But at FOSDEM… the topic is “open source”, which is way too broad. I’m sure you can have nice conversations with anyone at random too, but unless you have zero trouble breaking into groups and talking to strangers, you’ll have a bad time. You may end up feeling lonely.
My strategy for next time: if you know somebody, plan ahead when and where to meet them. There are so many people that the usual thought of “walk around and find someone you know when you are bored” doesn’t work either. And because the conference is so varied, the people you know will be spread out in random places. (Yes, I did know people in advance, but because I made bad assumptions about how the conference worked in general, I hadn’t made any plans to meet them either!)
Staying in the city center is a good idea if you want to hang out in the evening. From there, you can take bus 71 to the conference. But… as you can imagine, the bus is very crowded as well. Do not believe the time estimates that Google Maps will give you: they’ll be much longer as the bus will be slower than it should. If you can avoid the “rush to the conference” (that is, 9-10AM), do so.
The bus and trams (I heard this changed since last year) can be paid in cash, but only in coins. At the time of this writing, a ride was 2.50 EUR if paid inside the vehicle, or 2.10 EUR if paid outside on the machine. Note that not all stations have ticket machines.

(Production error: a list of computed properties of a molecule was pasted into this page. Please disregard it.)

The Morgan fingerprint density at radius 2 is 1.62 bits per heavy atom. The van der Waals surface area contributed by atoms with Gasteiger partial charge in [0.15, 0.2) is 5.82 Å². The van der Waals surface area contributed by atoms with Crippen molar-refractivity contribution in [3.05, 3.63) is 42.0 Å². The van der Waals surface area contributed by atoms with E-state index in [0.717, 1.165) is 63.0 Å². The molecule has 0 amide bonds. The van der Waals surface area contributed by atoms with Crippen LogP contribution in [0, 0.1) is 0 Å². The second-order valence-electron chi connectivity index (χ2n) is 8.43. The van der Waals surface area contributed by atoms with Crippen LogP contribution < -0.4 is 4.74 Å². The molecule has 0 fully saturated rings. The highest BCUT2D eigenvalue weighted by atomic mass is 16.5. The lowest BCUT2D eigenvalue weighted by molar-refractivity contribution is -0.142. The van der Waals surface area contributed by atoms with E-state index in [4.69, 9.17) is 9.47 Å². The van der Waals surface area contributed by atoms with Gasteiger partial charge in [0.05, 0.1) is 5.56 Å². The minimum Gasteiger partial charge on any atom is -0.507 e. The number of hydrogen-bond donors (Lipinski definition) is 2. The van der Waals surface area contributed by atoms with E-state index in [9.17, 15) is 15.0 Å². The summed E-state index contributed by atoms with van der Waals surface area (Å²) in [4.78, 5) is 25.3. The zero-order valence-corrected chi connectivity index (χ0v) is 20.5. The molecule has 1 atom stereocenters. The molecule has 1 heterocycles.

Applying for a talk
However, I low-balled it. When you are applying, you are asked to choose from any of the main rooms, or the lightning talks, or the devrooms. What are these? How do you know where to apply? I had no idea, and as my talk sounded quite niche, I ended up proposing a lightning talk. In retrospect, I would have wanted to do something bigger.
Here is how it works: the “main room” tracks host the primary talks of the conference that are not devroom specific. This makes them sound more important than anything else, but I’m not sure that’s the case. Specifically, talks in the devrooms can be extremely popular too. So what are the devrooms then? Essentially, devrooms are topic-specific mini-conferences. They are not rooms where developers of that topic hang out in a hackathon, as I kinda imagined. They are rooms with their own schedule of talks; just with fewer seats.
I had always been curious about FOSDEM. About 15 years ago, when I was super-active in NetBSD development, I remember other members of the community encouraging me to make the trip up to Brussels… but I kinda let it go because I had never gone abroad on my own and was nervous about it. Meh. I definitely should have gone earlier.
Brussels is a pretty cool city actually, and it feels a lot like Barcelona. This time around I did not see the sun for three days, but the temperature was pleasant.
So. Will I be there next year? Who knows! While I had dinner with my Bazel teammates yesterday evening, we were discussing to propose our own devroom on Build Systems at large, so runing that would be a good excuse. Or maybe I’ll have something new and exciting to talk about, to a larger audience.